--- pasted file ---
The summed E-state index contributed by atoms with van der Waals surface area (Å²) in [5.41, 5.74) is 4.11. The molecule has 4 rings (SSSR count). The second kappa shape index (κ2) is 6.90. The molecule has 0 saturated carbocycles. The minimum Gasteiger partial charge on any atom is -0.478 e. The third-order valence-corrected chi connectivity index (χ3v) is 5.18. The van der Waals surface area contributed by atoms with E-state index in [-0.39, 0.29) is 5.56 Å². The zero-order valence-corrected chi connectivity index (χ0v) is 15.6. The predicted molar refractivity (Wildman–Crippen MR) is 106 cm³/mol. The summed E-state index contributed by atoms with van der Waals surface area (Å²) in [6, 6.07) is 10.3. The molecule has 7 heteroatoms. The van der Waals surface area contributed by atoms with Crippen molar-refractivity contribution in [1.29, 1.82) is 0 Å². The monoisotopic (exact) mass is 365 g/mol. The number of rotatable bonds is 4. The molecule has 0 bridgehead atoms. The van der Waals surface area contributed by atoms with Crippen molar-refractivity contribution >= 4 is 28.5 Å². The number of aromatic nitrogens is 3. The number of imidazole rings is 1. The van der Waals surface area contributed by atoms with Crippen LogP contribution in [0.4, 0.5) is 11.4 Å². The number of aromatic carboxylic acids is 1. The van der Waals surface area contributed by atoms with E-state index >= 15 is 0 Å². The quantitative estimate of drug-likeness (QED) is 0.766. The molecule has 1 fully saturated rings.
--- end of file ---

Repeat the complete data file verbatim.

The summed E-state index contributed by atoms with van der Waals surface area (Å²) in [5.41, 5.74) is 4.11. The molecule has 4 rings (SSSR count). The second kappa shape index (κ2) is 6.90. The molecule has 0 saturated carbocycles. The minimum Gasteiger partial charge on any atom is -0.478 e. The third-order valence-corrected chi connectivity index (χ3v) is 5.18. The van der Waals surface area contributed by atoms with E-state index in [-0.39, 0.29) is 5.56 Å². The zero-order valence-corrected chi connectivity index (χ0v) is 15.6. The predicted molar refractivity (Wildman–Crippen MR) is 106 cm³/mol. The summed E-state index contributed by atoms with van der Waals surface area (Å²) in [6, 6.07) is 10.3. The molecule has 7 heteroatoms. The van der Waals surface area contributed by atoms with Crippen molar-refractivity contribution in [1.29, 1.82) is 0 Å². The monoisotopic (exact) mass is 365 g/mol. The number of rotatable bonds is 4. The molecule has 0 bridgehead atoms. The van der Waals surface area contributed by atoms with Crippen molar-refractivity contribution >= 4 is 28.5 Å². The number of aromatic nitrogens is 3. The number of imidazole rings is 1. The van der Waals surface area contributed by atoms with Crippen LogP contribution in [0.4, 0.5) is 11.4 Å². The number of aromatic carboxylic acids is 1. The van der Waals surface area contributed by atoms with E-state index >= 15 is 0 Å². The quantitative estimate of drug-likeness (QED) is 0.766. The molecule has 1 fully saturated rings.